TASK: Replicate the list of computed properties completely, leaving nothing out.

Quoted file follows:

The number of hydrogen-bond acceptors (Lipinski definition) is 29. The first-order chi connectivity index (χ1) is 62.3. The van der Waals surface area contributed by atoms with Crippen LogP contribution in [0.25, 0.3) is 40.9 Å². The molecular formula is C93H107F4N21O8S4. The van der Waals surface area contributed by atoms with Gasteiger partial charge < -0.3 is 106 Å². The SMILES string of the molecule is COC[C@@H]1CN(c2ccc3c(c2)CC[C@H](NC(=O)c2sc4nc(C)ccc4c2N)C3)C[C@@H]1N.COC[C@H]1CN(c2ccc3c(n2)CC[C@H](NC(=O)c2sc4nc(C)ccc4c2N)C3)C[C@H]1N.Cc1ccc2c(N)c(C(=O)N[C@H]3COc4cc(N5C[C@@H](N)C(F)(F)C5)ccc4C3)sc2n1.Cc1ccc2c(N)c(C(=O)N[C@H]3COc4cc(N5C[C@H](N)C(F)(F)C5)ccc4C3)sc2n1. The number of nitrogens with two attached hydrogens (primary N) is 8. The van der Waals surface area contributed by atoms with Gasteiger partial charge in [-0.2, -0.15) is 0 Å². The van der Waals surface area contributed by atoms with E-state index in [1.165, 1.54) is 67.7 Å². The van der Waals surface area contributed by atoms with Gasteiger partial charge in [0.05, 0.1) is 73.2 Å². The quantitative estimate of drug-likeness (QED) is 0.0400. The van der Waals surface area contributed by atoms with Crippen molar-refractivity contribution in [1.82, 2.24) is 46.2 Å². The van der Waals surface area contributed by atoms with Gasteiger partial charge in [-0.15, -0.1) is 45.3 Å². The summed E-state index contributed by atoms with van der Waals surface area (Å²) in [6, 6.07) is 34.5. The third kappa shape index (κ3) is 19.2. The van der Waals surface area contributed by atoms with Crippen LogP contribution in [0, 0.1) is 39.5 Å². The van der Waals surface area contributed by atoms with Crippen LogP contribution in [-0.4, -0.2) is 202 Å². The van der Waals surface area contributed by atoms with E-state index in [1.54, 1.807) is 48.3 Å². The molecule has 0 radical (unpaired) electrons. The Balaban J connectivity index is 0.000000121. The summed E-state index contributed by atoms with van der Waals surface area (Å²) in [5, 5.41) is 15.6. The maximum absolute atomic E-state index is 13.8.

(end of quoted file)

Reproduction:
The number of hydrogen-bond acceptors (Lipinski definition) is 29. The first-order chi connectivity index (χ1) is 62.3. The van der Waals surface area contributed by atoms with Crippen LogP contribution in [0.25, 0.3) is 40.9 Å². The molecular formula is C93H107F4N21O8S4. The van der Waals surface area contributed by atoms with Gasteiger partial charge < -0.3 is 106 Å². The SMILES string of the molecule is COC[C@@H]1CN(c2ccc3c(c2)CC[C@H](NC(=O)c2sc4nc(C)ccc4c2N)C3)C[C@@H]1N.COC[C@H]1CN(c2ccc3c(n2)CC[C@H](NC(=O)c2sc4nc(C)ccc4c2N)C3)C[C@H]1N.Cc1ccc2c(N)c(C(=O)N[C@H]3COc4cc(N5C[C@@H](N)C(F)(F)C5)ccc4C3)sc2n1.Cc1ccc2c(N)c(C(=O)N[C@H]3COc4cc(N5C[C@H](N)C(F)(F)C5)ccc4C3)sc2n1. The number of nitrogens with two attached hydrogens (primary N) is 8. The van der Waals surface area contributed by atoms with Gasteiger partial charge in [-0.2, -0.15) is 0 Å². The van der Waals surface area contributed by atoms with E-state index in [1.165, 1.54) is 67.7 Å². The van der Waals surface area contributed by atoms with Gasteiger partial charge in [0.05, 0.1) is 73.2 Å². The quantitative estimate of drug-likeness (QED) is 0.0400. The van der Waals surface area contributed by atoms with Crippen molar-refractivity contribution in [1.82, 2.24) is 46.2 Å². The van der Waals surface area contributed by atoms with Gasteiger partial charge in [-0.15, -0.1) is 45.3 Å². The summed E-state index contributed by atoms with van der Waals surface area (Å²) in [6, 6.07) is 34.5. The third kappa shape index (κ3) is 19.2. The van der Waals surface area contributed by atoms with Crippen LogP contribution in [0, 0.1) is 39.5 Å². The van der Waals surface area contributed by atoms with Crippen LogP contribution in [-0.4, -0.2) is 202 Å². The van der Waals surface area contributed by atoms with E-state index in [1.54, 1.807) is 48.3 Å². The molecule has 0 radical (unpaired) electrons. The Balaban J connectivity index is 0.000000121. The summed E-state index contributed by atoms with van der Waals surface area (Å²) in [5, 5.41) is 15.6. The maximum absolute atomic E-state index is 13.8.